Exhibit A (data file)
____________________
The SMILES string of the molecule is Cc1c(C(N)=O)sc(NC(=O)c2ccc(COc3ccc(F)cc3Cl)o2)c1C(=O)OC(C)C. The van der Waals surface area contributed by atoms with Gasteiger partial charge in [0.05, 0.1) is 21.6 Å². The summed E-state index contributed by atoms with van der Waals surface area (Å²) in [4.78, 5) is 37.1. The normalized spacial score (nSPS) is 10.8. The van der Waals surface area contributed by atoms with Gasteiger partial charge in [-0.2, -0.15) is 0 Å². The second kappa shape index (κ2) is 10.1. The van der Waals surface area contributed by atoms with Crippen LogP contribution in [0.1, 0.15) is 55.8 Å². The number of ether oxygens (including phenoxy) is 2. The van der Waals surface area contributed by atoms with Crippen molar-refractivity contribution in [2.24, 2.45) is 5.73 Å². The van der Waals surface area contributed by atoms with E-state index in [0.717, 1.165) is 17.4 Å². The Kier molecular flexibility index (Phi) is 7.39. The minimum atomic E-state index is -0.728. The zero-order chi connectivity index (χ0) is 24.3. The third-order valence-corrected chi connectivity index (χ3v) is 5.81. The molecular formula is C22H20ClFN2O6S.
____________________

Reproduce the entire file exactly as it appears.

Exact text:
The SMILES string of the molecule is Cc1c(C(N)=O)sc(NC(=O)c2ccc(COc3ccc(F)cc3Cl)o2)c1C(=O)OC(C)C. The van der Waals surface area contributed by atoms with Gasteiger partial charge in [0.05, 0.1) is 21.6 Å². The summed E-state index contributed by atoms with van der Waals surface area (Å²) in [4.78, 5) is 37.1. The normalized spacial score (nSPS) is 10.8. The van der Waals surface area contributed by atoms with Gasteiger partial charge in [-0.2, -0.15) is 0 Å². The second kappa shape index (κ2) is 10.1. The van der Waals surface area contributed by atoms with Crippen LogP contribution in [0.1, 0.15) is 55.8 Å². The number of ether oxygens (including phenoxy) is 2. The van der Waals surface area contributed by atoms with Crippen molar-refractivity contribution in [2.24, 2.45) is 5.73 Å². The van der Waals surface area contributed by atoms with E-state index in [0.717, 1.165) is 17.4 Å². The Kier molecular flexibility index (Phi) is 7.39. The minimum atomic E-state index is -0.728. The zero-order chi connectivity index (χ0) is 24.3. The third-order valence-corrected chi connectivity index (χ3v) is 5.81. The molecular formula is C22H20ClFN2O6S.